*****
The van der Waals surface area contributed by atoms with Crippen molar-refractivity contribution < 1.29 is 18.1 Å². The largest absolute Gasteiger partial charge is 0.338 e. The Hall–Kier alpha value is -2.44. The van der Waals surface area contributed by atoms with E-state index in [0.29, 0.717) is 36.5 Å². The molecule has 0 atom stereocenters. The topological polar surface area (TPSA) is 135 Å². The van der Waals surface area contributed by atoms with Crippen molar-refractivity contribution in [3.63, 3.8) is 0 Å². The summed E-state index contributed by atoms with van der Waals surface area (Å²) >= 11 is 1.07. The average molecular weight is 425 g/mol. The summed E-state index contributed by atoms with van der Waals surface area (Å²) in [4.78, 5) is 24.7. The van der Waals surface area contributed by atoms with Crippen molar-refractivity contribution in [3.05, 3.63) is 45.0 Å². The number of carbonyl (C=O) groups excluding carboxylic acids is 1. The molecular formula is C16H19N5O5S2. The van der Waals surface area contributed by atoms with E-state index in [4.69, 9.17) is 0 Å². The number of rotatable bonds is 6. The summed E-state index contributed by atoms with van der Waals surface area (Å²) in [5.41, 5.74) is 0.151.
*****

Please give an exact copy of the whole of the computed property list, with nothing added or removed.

The van der Waals surface area contributed by atoms with Crippen molar-refractivity contribution < 1.29 is 18.1 Å². The largest absolute Gasteiger partial charge is 0.338 e. The Hall–Kier alpha value is -2.44. The van der Waals surface area contributed by atoms with E-state index in [0.29, 0.717) is 36.5 Å². The molecule has 0 atom stereocenters. The topological polar surface area (TPSA) is 135 Å². The van der Waals surface area contributed by atoms with Crippen molar-refractivity contribution in [3.63, 3.8) is 0 Å². The summed E-state index contributed by atoms with van der Waals surface area (Å²) >= 11 is 1.07. The average molecular weight is 425 g/mol. The summed E-state index contributed by atoms with van der Waals surface area (Å²) in [4.78, 5) is 24.7. The van der Waals surface area contributed by atoms with Crippen molar-refractivity contribution in [3.05, 3.63) is 45.0 Å². The number of carbonyl (C=O) groups excluding carboxylic acids is 1. The molecular formula is C16H19N5O5S2. The van der Waals surface area contributed by atoms with E-state index in [4.69, 9.17) is 0 Å². The number of rotatable bonds is 6. The summed E-state index contributed by atoms with van der Waals surface area (Å²) in [5.41, 5.74) is 0.151.